What luck looks like: a primer in three parts

Part I:

Nick Hanauer’s taxable income is, he tells me, “tens of millions. In a bad year it can be $10 million.”

His parents made good money in the pillow trade, and after college he set up a few okay businesses. But then one day he met a girl who was dating a guy. She said, “You two are going to be friends.”

The guy had a business idea. Nick loved the sound of it. He invested all the money he had on hand—$45,000 cash. The guy was Jeff Bezos, and the business was Amazon.com.

Part II:

The “Moneyball” story has practical implications. If you use better data, you can find better values; there are always market inefficiencies to exploit, and so on. But it has a broader and less practical message: don’t be deceived by life’s outcomes. Life’s outcomes, while not entirely random, have a huge amount of luck baked into them. Above all, recognize that if you have had success, you have also had luck — and with  luck comes obligation. You owe a debt, and not just to your Gods. You owe a debt to the unlucky…

Your appointment may not be entirely arbitrary. But you must sense its arbitrary aspect: you are the lucky few. Lucky in your parents, lucky in your country, lucky that a place like Princeton exists that can take in lucky people, introduce them to other lucky people, and increase their chances of becoming even luckier. Lucky that you live in the richest society the world has ever seen, in a time when no one actually expects you to sacrifice your interests to anything.

All of you have been faced with the extra cookie. All of you will be faced with many more of them. In time you will find it easy to assume that you deserve the extra cookie. For all I know, you may. But you’ll be happier, and the world will be better off, if you at least pretend that you don’t.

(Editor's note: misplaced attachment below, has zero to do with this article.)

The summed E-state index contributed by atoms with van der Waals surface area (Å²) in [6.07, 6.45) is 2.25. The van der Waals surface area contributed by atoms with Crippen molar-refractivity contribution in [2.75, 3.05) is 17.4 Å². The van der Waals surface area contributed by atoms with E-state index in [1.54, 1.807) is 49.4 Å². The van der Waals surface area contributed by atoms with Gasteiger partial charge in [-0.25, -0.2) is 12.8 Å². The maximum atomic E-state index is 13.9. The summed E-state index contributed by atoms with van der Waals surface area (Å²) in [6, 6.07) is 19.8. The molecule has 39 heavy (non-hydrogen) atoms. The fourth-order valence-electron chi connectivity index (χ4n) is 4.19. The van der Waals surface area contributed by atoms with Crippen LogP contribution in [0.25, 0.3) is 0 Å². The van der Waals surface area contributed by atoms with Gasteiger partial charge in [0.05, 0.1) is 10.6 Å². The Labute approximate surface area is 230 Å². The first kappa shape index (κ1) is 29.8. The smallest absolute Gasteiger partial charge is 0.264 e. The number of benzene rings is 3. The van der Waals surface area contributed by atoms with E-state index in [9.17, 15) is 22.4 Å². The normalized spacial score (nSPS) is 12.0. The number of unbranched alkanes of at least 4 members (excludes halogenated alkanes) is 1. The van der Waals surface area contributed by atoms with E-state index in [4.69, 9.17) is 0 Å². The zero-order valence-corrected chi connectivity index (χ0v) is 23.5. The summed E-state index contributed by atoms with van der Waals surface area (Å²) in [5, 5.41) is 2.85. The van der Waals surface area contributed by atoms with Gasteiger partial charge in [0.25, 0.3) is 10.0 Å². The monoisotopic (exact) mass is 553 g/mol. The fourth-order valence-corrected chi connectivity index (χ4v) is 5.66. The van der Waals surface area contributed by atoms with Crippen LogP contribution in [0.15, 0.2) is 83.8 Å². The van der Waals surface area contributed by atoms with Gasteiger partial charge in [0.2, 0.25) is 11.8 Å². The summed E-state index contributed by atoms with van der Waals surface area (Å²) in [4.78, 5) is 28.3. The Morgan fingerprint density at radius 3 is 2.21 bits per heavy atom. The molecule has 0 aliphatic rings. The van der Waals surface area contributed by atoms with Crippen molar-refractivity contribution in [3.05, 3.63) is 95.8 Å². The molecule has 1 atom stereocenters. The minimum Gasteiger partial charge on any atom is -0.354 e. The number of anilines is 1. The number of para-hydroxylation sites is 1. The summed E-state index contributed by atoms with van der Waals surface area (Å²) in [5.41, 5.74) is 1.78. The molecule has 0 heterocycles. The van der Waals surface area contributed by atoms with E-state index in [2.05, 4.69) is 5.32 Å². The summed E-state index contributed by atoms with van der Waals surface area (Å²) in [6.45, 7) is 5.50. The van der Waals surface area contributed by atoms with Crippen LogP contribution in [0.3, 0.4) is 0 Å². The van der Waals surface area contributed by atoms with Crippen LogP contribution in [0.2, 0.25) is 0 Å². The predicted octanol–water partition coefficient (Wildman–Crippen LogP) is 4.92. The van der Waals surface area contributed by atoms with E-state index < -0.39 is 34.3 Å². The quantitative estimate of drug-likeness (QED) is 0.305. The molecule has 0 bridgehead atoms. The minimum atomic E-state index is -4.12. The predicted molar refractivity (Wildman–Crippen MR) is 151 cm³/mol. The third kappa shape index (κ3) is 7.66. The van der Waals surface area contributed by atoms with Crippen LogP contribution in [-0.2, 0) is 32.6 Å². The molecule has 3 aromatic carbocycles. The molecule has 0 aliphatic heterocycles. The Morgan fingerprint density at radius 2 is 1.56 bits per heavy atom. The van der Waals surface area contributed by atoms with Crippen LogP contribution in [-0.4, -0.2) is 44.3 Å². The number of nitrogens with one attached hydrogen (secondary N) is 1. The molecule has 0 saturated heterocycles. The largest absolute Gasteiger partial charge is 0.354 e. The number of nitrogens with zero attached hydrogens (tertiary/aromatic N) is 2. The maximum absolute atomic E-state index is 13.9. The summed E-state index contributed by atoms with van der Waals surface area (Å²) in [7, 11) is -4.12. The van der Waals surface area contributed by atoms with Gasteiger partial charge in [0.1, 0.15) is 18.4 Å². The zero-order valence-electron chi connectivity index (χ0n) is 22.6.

Part III:

“You built a factory out there? Good for you,” she says. “But I want to be clear: you moved your goods to market on the roads the rest of us paid for; you hired workers the rest of us paid to educate; you were safe in your factory because of police forces and fire forces that the rest of us paid for. You didn’t have to worry that marauding bands would come and seize everything at your factory, and hire someone to protect against this, because of the work the rest of us did.”

She continues: “Now look, you built a factory and it turned into something terrific, or a great idea? God bless. Keep a big hunk of it. But part of the underlying social contract is you take a hunk of that and pay forward for the next kid who comes along.”

The 2012 presidential election will be, in part, about how much we as a country ascribe to the importance of luck in our everyday lives. Universal healthcare is, in many ways, a hedge against bad luck. To an extent, all entitlement programs are about mitigating the volatile luck of the draw.

Americans have never really been believers in luck, and that’s part of the reason we became who we are: no excuses, best foot forward, all that jazz. But it’s also given us a massive blind spot, and it’s in times like this that the problem becomes glaringly obvious.

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